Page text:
To get the color-shift feeling, simply pick contrasting colors for the image’s Highlight and Shadow tones. I often start with red highlights and green shadows. Set the Hues for each to a moderate level, enough to be apparent but not enough to overpower the image.
Now, adjust the Balance until the image feels right. It will take some playing with the Hue, Saturation and Balance to finesse you image into that lomo look, but Split Toning can help make it convincing.
To really get the feel of a lomo shot, start out by treating your image with our Holga preset. After applying the Holga effect, then hit with some split toning to get your perfect lo-fi image.
Correcting Stubborn Color Casts
My final use for Split Toning is to get out stubborn color casts. Sometimes, when White Balance alone can’t remove a funky color in your image, or if you shot in JPEG for some odd reason, you need more color correcting power.
Now, this will not always work, but it helps me often enough it warrants mentioning. If you can identify the offending hue of your color shift in your image you can somewhat nullify it by applying a contrasting color tone to your image. This is especially true when working with film scans where the images may have an inherent color shift that.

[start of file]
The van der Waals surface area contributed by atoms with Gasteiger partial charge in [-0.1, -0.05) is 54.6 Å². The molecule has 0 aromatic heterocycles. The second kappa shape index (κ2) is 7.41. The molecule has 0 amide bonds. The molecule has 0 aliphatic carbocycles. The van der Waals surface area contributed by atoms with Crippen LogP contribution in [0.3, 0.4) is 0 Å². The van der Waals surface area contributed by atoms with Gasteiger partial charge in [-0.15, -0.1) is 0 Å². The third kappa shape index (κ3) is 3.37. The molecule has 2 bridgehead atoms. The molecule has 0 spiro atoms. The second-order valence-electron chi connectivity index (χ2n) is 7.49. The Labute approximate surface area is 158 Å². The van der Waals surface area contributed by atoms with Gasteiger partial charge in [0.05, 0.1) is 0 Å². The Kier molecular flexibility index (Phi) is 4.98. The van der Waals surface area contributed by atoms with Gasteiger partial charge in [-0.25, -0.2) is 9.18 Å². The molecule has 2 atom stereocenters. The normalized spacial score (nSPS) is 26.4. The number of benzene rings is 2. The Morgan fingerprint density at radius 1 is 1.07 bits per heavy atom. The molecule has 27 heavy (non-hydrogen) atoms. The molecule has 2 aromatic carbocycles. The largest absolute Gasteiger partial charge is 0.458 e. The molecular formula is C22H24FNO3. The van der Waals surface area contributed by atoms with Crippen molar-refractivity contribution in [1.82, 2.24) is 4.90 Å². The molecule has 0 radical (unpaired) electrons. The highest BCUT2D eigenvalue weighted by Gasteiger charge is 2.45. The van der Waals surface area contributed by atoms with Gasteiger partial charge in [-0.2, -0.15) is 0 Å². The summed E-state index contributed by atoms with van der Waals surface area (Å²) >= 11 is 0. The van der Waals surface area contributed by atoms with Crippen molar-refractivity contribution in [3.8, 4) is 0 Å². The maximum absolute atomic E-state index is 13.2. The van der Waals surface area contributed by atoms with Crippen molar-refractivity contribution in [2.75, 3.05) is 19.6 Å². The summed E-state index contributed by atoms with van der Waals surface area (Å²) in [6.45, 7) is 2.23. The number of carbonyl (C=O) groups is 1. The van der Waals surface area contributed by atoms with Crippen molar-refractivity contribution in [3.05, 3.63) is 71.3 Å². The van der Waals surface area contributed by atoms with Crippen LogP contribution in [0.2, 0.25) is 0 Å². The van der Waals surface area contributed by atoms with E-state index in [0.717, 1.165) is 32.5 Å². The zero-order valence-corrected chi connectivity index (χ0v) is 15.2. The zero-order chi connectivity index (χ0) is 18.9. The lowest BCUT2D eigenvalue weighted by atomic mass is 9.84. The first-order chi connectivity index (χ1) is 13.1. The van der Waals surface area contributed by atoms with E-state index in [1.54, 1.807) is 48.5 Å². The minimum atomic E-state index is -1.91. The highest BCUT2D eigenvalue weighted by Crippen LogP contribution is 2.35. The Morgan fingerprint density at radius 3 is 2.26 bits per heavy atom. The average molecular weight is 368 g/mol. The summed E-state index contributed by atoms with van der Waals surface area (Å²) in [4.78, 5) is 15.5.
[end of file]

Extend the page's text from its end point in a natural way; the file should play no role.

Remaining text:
So, start with a badly color shifted image. Start with your best guess as to what the opposing Hue to you image’s color cast is. Now set the Highlight Hue to your best guess and set the Highlight Saturation to 45-60.
Now, slowly adjust the Highlight Hue until you definitely notice the color cast to be lessening in the highlights of your image. Then adjust the Highlight Saturation to set the right intensity to neutralize the image’s inherent cast.
Once you have the Highlight settings figured out, simply duplicate them into the Shadow settings. This should complete the Color Correction.
As said, this is not really the best way to correct a color cast, but it often works when White Balance settings are letting you down. It is just another possible use to keep in mind.
So hopefully this opens you up to some ideas on how to use Split Toning in your workflow. There are surely many different ways that what has been presented here, but these are a good start. Hopefully you will experiment away and discover some tricks of your own.
To help get you started, we have included a simple download of a variety of simple Split Toning presets.
There are two sets in the download, Monochrome Toning (MT) and Cross Processing (XP). All of these presets can be used on either color or monochrome images – giving you a jump start on blending tones to create that custom look.
Michael W. Gray – LifeInDigitalFilm